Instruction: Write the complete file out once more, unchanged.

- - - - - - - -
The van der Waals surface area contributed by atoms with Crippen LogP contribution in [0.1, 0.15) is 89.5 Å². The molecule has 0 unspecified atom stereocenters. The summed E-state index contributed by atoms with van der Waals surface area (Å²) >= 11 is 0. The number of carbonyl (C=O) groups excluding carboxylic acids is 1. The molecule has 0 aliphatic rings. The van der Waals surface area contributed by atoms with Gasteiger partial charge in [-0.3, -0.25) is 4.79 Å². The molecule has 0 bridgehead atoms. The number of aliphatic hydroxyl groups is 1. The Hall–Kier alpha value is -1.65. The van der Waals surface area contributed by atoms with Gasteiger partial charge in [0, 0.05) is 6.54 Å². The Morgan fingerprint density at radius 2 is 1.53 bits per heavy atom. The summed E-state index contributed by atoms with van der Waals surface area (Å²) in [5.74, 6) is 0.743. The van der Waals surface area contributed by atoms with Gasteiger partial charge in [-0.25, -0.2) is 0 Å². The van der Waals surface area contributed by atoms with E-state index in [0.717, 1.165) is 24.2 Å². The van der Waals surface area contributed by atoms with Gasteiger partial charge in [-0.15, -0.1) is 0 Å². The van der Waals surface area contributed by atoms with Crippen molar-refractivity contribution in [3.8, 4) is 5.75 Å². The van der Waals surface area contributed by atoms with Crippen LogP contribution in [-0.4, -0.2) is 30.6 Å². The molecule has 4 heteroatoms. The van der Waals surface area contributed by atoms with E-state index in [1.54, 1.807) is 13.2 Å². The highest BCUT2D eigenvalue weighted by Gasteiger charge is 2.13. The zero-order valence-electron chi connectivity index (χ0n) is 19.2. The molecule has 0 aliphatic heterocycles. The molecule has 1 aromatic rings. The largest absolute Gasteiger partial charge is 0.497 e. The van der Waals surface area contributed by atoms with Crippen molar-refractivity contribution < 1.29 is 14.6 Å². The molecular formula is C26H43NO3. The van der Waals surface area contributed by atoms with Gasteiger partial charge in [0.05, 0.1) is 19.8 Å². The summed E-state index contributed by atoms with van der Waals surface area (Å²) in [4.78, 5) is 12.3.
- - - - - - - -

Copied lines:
The van der Waals surface area contributed by atoms with Crippen LogP contribution in [0.1, 0.15) is 89.5 Å². The molecule has 0 unspecified atom stereocenters. The summed E-state index contributed by atoms with van der Waals surface area (Å²) >= 11 is 0. The number of carbonyl (C=O) groups excluding carboxylic acids is 1. The molecule has 0 aliphatic rings. The van der Waals surface area contributed by atoms with Gasteiger partial charge in [-0.3, -0.25) is 4.79 Å². The molecule has 0 bridgehead atoms. The number of aliphatic hydroxyl groups is 1. The Hall–Kier alpha value is -1.65. The van der Waals surface area contributed by atoms with Gasteiger partial charge in [0, 0.05) is 6.54 Å². The Morgan fingerprint density at radius 2 is 1.53 bits per heavy atom. The summed E-state index contributed by atoms with van der Waals surface area (Å²) in [5.74, 6) is 0.743. The van der Waals surface area contributed by atoms with Gasteiger partial charge in [-0.25, -0.2) is 0 Å². The van der Waals surface area contributed by atoms with E-state index in [0.717, 1.165) is 24.2 Å². The van der Waals surface area contributed by atoms with Gasteiger partial charge in [-0.15, -0.1) is 0 Å². The van der Waals surface area contributed by atoms with Crippen molar-refractivity contribution in [3.8, 4) is 5.75 Å². The van der Waals surface area contributed by atoms with Crippen LogP contribution in [-0.4, -0.2) is 30.6 Å². The molecule has 4 heteroatoms. The van der Waals surface area contributed by atoms with E-state index in [1.54, 1.807) is 13.2 Å². The highest BCUT2D eigenvalue weighted by Gasteiger charge is 2.13. The zero-order valence-electron chi connectivity index (χ0n) is 19.2. The molecule has 0 aliphatic heterocycles. The molecule has 1 aromatic rings. The largest absolute Gasteiger partial charge is 0.497 e. The van der Waals surface area contributed by atoms with Crippen molar-refractivity contribution < 1.29 is 14.6 Å². The molecular formula is C26H43NO3. The van der Waals surface area contributed by atoms with Gasteiger partial charge in [0.05, 0.1) is 19.8 Å². The summed E-state index contributed by atoms with van der Waals surface area (Å²) in [4.78, 5) is 12.3.